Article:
The inability of Google Translate, Bing Translator, Baidu Fanyi, and other translation services to correctly convert jī nián dàjí 鸡年大吉 (“may the / your year of the chicken be greatly auspicious!”) into various languages raises a vital point that we have long wanted to make, and now seems the perfect moment to do so. Chinese characters for machine translation, how does it work?
The inability of Google Translate, Bing Translator, Baidu Fanyi, and other translation services to correctly convert jī nián dàjí 鸡年大吉 (“may the / your year of the chicken be greatly auspicious!”) into various languages raises a vital point that we have long wanted to make, and now seems the perfect moment to do so.
This is that you could not expect these translation services to deal with Cantonese, Shanghainese, Taiwanese, etc. (unless they were specifically and separately programmed to do so), therefore we should not expect them to be able to handle variations such as Literary Sinitic* / Classical Chinese** (LS / CC), etc.
These are all different languages, and electronic translation software, just like the human brain, cannot be programmed and trained in such a way that it can simultaneously translate material originating from different languages.
The only exception is when fragments of these other languages have been embedded here and there into Modern Standard Mandarin*** (MSM) and regularized in such a way that they have for all intents and purposes been borrowed as part of MSM vocabulary, e.g., mǎidān 买单 / máidān 埋单 / màidān 卖单 (“pay the bill”) from Cantonese maai4daan1 埋单 (“call for the bill / check”).
Note that, even though MSM mǎidān 买单 / máidān 埋单 / màidān 卖单 (“pay the bill”) is written in three different ways with three separate pronunciations, translation software can deal with all of them because they occur in MSM with sufficiently high frequency to be recognized as an integral, naturalized part of MSM vocabulary.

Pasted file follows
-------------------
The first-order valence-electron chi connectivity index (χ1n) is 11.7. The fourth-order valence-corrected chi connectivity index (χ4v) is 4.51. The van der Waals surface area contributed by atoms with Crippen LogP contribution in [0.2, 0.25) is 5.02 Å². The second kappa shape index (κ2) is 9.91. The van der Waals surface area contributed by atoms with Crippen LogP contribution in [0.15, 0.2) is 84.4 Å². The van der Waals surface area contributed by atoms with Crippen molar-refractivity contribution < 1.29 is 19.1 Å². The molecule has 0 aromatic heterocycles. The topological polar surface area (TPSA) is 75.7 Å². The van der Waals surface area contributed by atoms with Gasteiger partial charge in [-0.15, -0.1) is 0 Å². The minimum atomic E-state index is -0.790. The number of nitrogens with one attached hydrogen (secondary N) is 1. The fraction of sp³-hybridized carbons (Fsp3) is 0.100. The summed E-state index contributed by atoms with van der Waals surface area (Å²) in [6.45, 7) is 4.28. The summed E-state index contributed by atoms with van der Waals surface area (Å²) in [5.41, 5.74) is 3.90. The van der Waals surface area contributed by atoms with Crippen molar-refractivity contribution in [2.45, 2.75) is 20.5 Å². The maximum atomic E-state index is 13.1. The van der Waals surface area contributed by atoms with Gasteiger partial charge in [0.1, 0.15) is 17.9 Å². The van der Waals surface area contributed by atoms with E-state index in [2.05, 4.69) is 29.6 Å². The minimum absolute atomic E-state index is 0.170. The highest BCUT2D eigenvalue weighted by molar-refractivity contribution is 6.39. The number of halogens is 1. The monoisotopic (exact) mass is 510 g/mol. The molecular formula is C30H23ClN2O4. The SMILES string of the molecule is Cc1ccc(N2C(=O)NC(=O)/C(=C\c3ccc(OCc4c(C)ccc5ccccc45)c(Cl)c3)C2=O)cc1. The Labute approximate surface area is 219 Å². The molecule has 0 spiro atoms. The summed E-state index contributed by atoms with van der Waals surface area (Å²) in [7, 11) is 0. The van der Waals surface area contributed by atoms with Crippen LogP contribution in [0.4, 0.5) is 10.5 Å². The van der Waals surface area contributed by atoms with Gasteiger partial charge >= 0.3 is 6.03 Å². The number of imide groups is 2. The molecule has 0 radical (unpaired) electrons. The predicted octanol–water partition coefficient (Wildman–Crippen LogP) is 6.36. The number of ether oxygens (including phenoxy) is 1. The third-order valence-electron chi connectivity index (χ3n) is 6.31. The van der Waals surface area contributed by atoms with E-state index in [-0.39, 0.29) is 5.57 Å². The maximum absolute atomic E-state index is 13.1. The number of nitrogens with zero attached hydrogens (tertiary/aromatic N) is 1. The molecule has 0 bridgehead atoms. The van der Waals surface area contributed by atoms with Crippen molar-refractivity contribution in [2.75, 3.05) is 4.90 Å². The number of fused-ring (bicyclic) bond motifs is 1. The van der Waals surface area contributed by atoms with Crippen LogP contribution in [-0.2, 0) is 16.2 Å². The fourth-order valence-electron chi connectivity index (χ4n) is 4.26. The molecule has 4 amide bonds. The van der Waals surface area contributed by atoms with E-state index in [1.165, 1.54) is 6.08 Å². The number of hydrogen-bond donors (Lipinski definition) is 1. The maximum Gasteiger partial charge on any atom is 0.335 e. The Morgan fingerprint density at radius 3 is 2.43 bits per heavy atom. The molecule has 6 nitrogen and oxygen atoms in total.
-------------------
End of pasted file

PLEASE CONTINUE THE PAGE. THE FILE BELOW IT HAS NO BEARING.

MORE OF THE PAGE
Machine translation also continues to advance when converting simplified Chinese characters to traditional Chinese characters. It is now possible to convert a simplified Chinese text into traditional Chinese at the touch of a button, with various Microsoft Word add-ons which are widely available. However, it is strongly recommended to have the text checked by a native of the target variation. The technology may detect and convert the characters correctly, but the sentence structure and vocabulary used may not be suitable for the target audience, and changes to make the text more culturally relevant will no doubt be required.
*The Sinitic languages are often synonymous with the group of Chinese varieties, are a family of Sino-Tibetan languages.
**Classical Chinese, also known as Literary Chinese,[a] is the language of the classic literature from the end of the Spring and Autumn period through to the end of the Han Dynasty, a written form of Old Chinese. Classical Chinese is a traditional style of written Chinese that evolved from the classical language, making it different from any modern spoken form of Chinese.
***Standard Chinese, also known as Modern Standard Mandarin, Standard Mandarin, or simply Mandarin, is a standard variety of Chinese that is the sole official language of both China and Taiwan, and also one of the four official languages of Singapore. Its pronunciation is based on the Beijing dialect, its vocabulary on the Mandarin dialects, and its grammar is based on written vernacular Chinese.